What's So Great About Rehabilitation Teams? An Ethnographic Study of Interprofessional Collaboration in a Rehabilitation Unit
Archives of Physical Medicine and Rehabilitation
URL with Digital Object Identifier
OBJECTIVE: To explore team structures, team relationships, and organizational culture constituting interprofessional collaboration (IPC) in a particular rehabilitation setting; to develop a description of IPC practice that may be translated, adapted, and operationalized in other clinical environments.
DESIGN: An ethnographic study involving: Field observations: 40 hours, over 4 weeks, daily activities, 7 interprofessional meetings, 3 care planning meetings, 1 business meeting, and 3 family meetings; Individual observations: a physiotherapist, an occupational therapist, and a social worker individually observed for 45 minutes to an hour; and Interviews: 19 participants, 11 professions, 27 informal, 5 formal interviews. Data analysis consisted of an iterative process involving coding field notes for themes by 3 members of the research team by qualitative analysis software.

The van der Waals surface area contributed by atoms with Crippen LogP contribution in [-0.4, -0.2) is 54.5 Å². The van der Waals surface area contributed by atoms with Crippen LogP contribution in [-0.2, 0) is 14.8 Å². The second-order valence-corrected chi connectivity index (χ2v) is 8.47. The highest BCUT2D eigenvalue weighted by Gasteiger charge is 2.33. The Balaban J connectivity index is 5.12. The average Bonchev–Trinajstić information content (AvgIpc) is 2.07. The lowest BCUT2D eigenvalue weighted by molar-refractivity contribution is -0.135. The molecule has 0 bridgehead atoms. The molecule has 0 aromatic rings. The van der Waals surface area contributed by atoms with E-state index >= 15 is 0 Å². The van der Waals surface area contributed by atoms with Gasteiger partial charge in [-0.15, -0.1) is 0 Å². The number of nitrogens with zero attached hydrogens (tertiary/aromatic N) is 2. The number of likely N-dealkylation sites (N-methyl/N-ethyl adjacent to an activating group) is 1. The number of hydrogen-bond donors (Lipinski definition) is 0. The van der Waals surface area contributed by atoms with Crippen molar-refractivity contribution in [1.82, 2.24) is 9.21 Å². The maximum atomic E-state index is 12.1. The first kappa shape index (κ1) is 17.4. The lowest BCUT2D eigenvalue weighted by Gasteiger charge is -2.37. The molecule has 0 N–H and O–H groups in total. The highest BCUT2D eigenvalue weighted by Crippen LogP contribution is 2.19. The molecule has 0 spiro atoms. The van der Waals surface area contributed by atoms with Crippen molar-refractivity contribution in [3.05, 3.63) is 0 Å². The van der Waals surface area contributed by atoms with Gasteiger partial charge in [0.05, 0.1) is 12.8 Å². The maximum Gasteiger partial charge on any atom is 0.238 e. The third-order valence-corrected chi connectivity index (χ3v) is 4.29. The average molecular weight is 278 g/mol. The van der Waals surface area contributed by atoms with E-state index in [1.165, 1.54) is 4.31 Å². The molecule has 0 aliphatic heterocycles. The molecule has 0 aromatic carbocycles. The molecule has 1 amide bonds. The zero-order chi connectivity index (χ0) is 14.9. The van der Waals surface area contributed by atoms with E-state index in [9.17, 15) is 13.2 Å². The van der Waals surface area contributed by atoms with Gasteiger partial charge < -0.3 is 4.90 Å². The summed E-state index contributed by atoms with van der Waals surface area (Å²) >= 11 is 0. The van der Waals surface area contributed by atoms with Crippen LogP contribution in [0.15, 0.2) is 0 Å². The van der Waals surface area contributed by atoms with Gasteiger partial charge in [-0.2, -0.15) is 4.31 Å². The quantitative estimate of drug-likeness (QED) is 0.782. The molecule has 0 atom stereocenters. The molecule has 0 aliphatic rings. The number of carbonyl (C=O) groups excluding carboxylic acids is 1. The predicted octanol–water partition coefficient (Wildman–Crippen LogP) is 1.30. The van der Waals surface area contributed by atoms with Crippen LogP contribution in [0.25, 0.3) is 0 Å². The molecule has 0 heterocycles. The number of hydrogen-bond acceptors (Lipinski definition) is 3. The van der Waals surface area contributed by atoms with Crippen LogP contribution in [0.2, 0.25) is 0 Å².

SETTING: Single inpatient spinal cord rehabilitation care unit in a Canadian urban academic rehabilitation hospital.
PARTICIPANTS: Purposive convenience sample of core team, more than 40 professionals: physiatrist, over 21 nurses, 3 physiotherapists, 3 occupational therapists, 2 social workers, chaplain, psychologist, therapeutic recreationist, program assistant, program manager, pharmacist, advanced practice leader, 6 students (1 pharmacy, 4 registered nurse, and 1 psychology), and on-site community organizations. After university and hospital ethical approvals, all staff members were recruited to participate in the study.
INTERVENTIONS: Not applicable.
MAIN OUTCOME MEASURES: Not applicable.
RESULTS: Recurrent examples of IPC fit 2 dominant themes: team culture (divided into leadership, care philosophy, relationships, and the context of practice) and communication structures (both formal and informal).
CONCLUSIONS: IPC practice in rehabilitation care is supported by clinical, cultural, and organizational factors. This understanding of daily IPC work may guide initiatives to promote IPC in other clinical team settings.